Wines are made of fermented grape juice, and each variety of grapes has unique characteristics determined by geographical region, grower, growing conditions and time of picking. Icewine, for example, is extremely sweet because it is picked very late in the season when the grapes are frozen on the vines. The water in the grapes has frozen solid, which allows the grower to squeeze the sweetest, most concentrated liquid from the frozen grapes. Common red wine varieties are Gamay Noir, Pinot Noir, Cabernet Sauvignon, Cabernet Franc and Merlot. White wines include Chardonnay, Riesling, and Sauvignon Blanc.

Price versus Quality

The price of a wine is determined by the origin of the grapes. Generally speaking, wines labelled as Table wines can be made from grapes grown from anywhere within a large region such as France, whereas the grapes for a more expensive wine, come from a smaller sub region or village, or even one single vineyard. Luxury wines can be upwards of hundreds to thousands of dollars. One of the most expensive wines in the world is the 1787 Chateau Lafitte, valued at $160,000 and comes from the cellar of former US President Thomas Jefferson.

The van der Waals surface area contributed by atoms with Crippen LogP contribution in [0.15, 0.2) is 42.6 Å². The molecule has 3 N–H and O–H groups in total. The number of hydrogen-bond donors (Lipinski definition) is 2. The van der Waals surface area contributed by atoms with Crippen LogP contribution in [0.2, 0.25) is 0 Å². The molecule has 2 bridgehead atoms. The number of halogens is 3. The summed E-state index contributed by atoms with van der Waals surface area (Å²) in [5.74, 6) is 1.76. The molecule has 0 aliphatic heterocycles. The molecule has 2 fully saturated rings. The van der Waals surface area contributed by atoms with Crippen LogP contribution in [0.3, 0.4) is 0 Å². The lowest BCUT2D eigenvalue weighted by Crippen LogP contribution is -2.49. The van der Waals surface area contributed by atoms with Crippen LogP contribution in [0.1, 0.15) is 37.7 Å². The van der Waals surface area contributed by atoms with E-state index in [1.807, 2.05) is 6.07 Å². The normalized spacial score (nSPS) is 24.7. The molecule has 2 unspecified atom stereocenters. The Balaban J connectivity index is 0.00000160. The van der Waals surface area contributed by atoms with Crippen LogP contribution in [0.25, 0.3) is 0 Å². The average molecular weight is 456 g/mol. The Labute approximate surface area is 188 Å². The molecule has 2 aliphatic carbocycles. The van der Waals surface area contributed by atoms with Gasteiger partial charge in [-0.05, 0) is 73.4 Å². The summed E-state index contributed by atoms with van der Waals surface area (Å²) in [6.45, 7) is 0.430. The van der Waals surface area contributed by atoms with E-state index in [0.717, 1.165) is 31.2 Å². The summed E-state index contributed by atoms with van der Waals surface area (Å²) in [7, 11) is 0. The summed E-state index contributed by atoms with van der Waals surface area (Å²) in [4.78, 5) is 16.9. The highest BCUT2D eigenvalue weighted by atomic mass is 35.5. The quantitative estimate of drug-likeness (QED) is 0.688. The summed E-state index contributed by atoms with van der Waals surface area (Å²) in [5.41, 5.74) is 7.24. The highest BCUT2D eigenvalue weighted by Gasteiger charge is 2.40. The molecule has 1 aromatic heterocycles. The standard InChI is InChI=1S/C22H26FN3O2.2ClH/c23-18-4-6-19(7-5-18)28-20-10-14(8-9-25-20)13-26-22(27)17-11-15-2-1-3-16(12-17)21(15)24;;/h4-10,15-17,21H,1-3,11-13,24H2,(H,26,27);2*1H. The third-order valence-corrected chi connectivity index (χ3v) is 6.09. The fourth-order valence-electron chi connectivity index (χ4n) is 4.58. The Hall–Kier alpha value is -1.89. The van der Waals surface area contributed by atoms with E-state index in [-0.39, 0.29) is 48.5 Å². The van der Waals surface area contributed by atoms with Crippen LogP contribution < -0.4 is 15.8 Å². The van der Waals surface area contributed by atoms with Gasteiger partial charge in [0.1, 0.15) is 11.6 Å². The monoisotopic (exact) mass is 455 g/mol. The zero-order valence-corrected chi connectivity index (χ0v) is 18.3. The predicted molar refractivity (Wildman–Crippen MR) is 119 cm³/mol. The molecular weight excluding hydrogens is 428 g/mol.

The country of origin can also influence price, Fagan explains.

 

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Women and Wine.

Women and Wine.

 

 

Wine Enthusiast profiles six women in the industry who prove that the grape game isn’t just for the boys.
Women’s History Month may be coming to a close, but these women are worth honoring all year round. Wine Enthusiast tapped these superstars of the wine industry to find out what inspired them to pursue their path.

The Grower: Karen Cakebread, Ziata Wines, Napa Valley, California
After spearheading the marketing division at Cakebread Cellars for 18 years (her former spouse is Steve Cakebread), Karen decided to create her own brand, Ziata, named after her mother, in 2008. Her interests include travel and hiking (she trekked Mt. Kilimanjaro)—and viticulture. She has a particular interest in growing Sauvignon Blanc, Cabernet Franc and Pinot Noir, and does it well.

Ah-Ha Wine Moment: